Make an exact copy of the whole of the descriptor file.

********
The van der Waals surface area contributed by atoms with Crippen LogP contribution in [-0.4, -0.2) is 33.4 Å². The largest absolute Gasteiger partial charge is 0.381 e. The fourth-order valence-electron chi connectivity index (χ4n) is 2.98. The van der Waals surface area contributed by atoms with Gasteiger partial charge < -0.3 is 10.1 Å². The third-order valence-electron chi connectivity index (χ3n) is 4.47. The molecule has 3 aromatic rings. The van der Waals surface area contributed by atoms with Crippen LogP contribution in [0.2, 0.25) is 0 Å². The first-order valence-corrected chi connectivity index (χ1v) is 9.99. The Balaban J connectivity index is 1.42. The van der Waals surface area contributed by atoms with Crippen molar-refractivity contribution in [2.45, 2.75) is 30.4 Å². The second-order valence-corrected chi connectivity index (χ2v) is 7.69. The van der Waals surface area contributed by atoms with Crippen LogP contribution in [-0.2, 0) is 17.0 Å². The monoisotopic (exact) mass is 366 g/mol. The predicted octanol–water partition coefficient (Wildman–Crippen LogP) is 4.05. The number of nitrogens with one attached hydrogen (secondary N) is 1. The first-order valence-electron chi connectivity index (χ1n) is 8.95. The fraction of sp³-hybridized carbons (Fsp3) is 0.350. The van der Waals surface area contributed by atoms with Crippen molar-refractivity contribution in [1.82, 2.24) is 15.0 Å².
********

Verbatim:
The van der Waals surface area contributed by atoms with Crippen LogP contribution in [-0.4, -0.2) is 33.4 Å². The largest absolute Gasteiger partial charge is 0.381 e. The fourth-order valence-electron chi connectivity index (χ4n) is 2.98. The van der Waals surface area contributed by atoms with Gasteiger partial charge < -0.3 is 10.1 Å². The third-order valence-electron chi connectivity index (χ3n) is 4.47. The molecule has 3 aromatic rings. The van der Waals surface area contributed by atoms with Crippen LogP contribution in [0.2, 0.25) is 0 Å². The first-order valence-corrected chi connectivity index (χ1v) is 9.99. The Balaban J connectivity index is 1.42. The van der Waals surface area contributed by atoms with Crippen molar-refractivity contribution in [2.45, 2.75) is 30.4 Å². The second-order valence-corrected chi connectivity index (χ2v) is 7.69. The van der Waals surface area contributed by atoms with Crippen LogP contribution in [-0.2, 0) is 17.0 Å². The monoisotopic (exact) mass is 366 g/mol. The predicted octanol–water partition coefficient (Wildman–Crippen LogP) is 4.05. The number of nitrogens with one attached hydrogen (secondary N) is 1. The first-order valence-electron chi connectivity index (χ1n) is 8.95. The fraction of sp³-hybridized carbons (Fsp3) is 0.350. The van der Waals surface area contributed by atoms with Crippen molar-refractivity contribution in [1.82, 2.24) is 15.0 Å².